In Disposable People: New Slavery in the Global Economy, Kevin Bales uses economics to explain a human rights crisis faced by many of the countries that I will be traveling through this Fall. Disposable People is powerfully informative (it inspired my friend to pursue a career in economics) so I thought I would pass along a few insights.
In 2005, I conducted peace and conflict resolution workshops in Cambodia, a nation known for trafficking women and girls into brothels and domestic servitude. The focus of my work was on the genocide, but I quickly learned that sex trafficking and forced labor were inherently intertwined with the aftermath of this horrific era of violence. Some of the individuals I spoke with found themselves tricked into slavery by a fraudulent contract, others were kidnapped, and still others were sold by their own families. Regardless of how they wound up in those brothels, race did not appear to be the primary commonality.
It is but one story, but the 19-year-old daughter of an Anglo-American marine was traveling throughout Southeast Asia when she was captured and sold into slavery. After several months of being imprisoned in a brothel, she escaped one day and ran to the police. The officers promptly escorted her back to the brothel where she was used as an example to the other girls. Another sex slave, a friend who had helped her escape, was forced to insert chili peppers up the girl’s anus. Since the girl’s death, her father has traveled the world to educate people about the problem of modern day slavery. Some argue that fighting this battle is more difficult now than ever before. Bales is one of them.
In 1999, Bales’ conservative estimate was that there are 27 million slaves in the world, which is more than all of the people stolen from Africa in the time of the transatlantic slave trade. He discusses three basic forms of slavery:
- Chattel slavery (the closest form to the old slavery in which a person is captured, born, or sold into permanent servitude and ownership is often asserted);
- Debt bondage (the most common type–15 to 20 million–in which people give themselves into slavery as security against a loan or when they inherit a debt from a relative); and
- Contract slavery (a contract is used to trick an individual into slavery and make the slavery look legitimate).
To overcome the challenges and implement effective solutions, we first of course first have to understand what keeps modern day slavery in business. And to do so, we have to understand how the new slavery is different than the old slavery. Bales offers some thought-provoking insight on how economics drives the slavery business:
- The new slavery appropriates the economic value of individuals while keeping them under complete coercive control but without asserting ownership or accepting responsibility for their survival. Legal ownership was asserted in the old slavery but is avoided in the new slavery.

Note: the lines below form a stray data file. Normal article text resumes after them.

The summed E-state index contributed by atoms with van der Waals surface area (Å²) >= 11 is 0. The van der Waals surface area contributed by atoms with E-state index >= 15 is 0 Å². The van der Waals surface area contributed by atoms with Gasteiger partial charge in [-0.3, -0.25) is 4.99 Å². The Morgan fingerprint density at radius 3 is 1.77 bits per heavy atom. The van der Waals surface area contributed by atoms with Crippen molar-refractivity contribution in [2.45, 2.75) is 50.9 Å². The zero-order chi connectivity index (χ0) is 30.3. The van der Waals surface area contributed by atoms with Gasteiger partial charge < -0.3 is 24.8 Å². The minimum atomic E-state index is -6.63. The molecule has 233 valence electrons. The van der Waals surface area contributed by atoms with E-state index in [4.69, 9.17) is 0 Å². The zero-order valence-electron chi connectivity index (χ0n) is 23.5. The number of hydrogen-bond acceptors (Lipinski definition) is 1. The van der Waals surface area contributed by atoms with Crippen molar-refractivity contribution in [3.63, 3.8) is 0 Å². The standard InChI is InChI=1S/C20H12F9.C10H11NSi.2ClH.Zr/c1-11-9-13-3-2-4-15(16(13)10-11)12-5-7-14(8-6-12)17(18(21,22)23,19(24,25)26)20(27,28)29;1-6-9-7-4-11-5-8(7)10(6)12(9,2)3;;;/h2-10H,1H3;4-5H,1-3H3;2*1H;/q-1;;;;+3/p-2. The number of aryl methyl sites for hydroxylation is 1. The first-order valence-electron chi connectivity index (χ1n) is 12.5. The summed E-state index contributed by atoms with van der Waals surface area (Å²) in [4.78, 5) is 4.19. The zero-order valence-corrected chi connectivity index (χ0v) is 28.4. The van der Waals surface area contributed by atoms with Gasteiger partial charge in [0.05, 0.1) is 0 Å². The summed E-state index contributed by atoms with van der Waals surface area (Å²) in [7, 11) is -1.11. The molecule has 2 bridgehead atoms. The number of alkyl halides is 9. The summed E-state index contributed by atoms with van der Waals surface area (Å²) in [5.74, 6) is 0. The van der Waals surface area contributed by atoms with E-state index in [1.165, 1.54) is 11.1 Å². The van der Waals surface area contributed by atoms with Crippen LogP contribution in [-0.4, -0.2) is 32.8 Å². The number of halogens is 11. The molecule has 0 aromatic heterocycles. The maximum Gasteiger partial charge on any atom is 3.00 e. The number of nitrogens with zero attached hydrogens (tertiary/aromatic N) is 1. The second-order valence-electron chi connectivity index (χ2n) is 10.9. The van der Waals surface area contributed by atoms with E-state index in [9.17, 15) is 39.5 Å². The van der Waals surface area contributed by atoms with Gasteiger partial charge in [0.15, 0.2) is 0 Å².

- Disposability: buying a slave is no longer a major investment. In 1850, the cost of a field worker slave in the U.S. averaged three to six times the yearly wage of an American worker. Slaves were treated as sizable investments. Today, in India for instance, the cost of a slave is the debt against which that slave is bonded, about $12 to $23. And the bond is open-ended; the slave must work for the slaveholder until the slaveholder decides the debt is repaid (this may carry over into a second and third generation).
- Short-term relationship. It is cheaper to let slaves die from disease or injury than it is to treat them with medical attention.
- New slavery is more profitable than the old slavery. Example: agricultural bonded laborers in India generate not 5 percent, as did slaves in the American South, but over 50 percent profit per year for the slaveholder.
- The common denominator of the new slavery is poverty, not color. Modernization and globalization have shattered the traditional family structures and small-scale subsistence farming that previously kept them afloat in times of crisis.
Slaves constitute a vast workforce that increasingly supports the global economy which we all depend upon. The huge profitability of slavery also means that slaveholders can buy political power. With the widening wealth gap, the extreme differential in power needed to enslave continues to grow throughout the world, says Bales, especially in countries whose governments choose to turn a blind eye.
What to do? We must consider the economic controls on the slave trade, and hit their pocket books. A few options: First, we must be conscious consumers; know who made that shirt and that bar of chocolate you’re buying. Second, we must dismantle slavery’s legal fictions (e.g. fraudulent labor contracts). Third, there must be greater accountability for law enforcement. The Thai government, for instance, is ambivalent about the commercial sex trade which feeds the incomes of many police officials who are hired to enforce fraudulent contracts or track down runaway slaves. Lastly, like breaking the profits of drug barons, who are most often arrested not for distributing drugs but rather financial crimes (e.g. money laundering), international organizations (e.g. the World Bank) must also break the profits of slavers. If we hit their pocketbooks hard enough (as was done to end apartheid in South Africa) to make governments, companies, and individuals change their ways, slavery will stop being so profitable. “If slavery stops being profitable, there is little motivation to enslave,” writes Bales.
Let’s continue to educate one another and spread awareness. Until we really know what makes slavery run, we have little chance of stopping it.
NewsOne, Contemporary Slavery: The Concealed Truth (Obama speech included)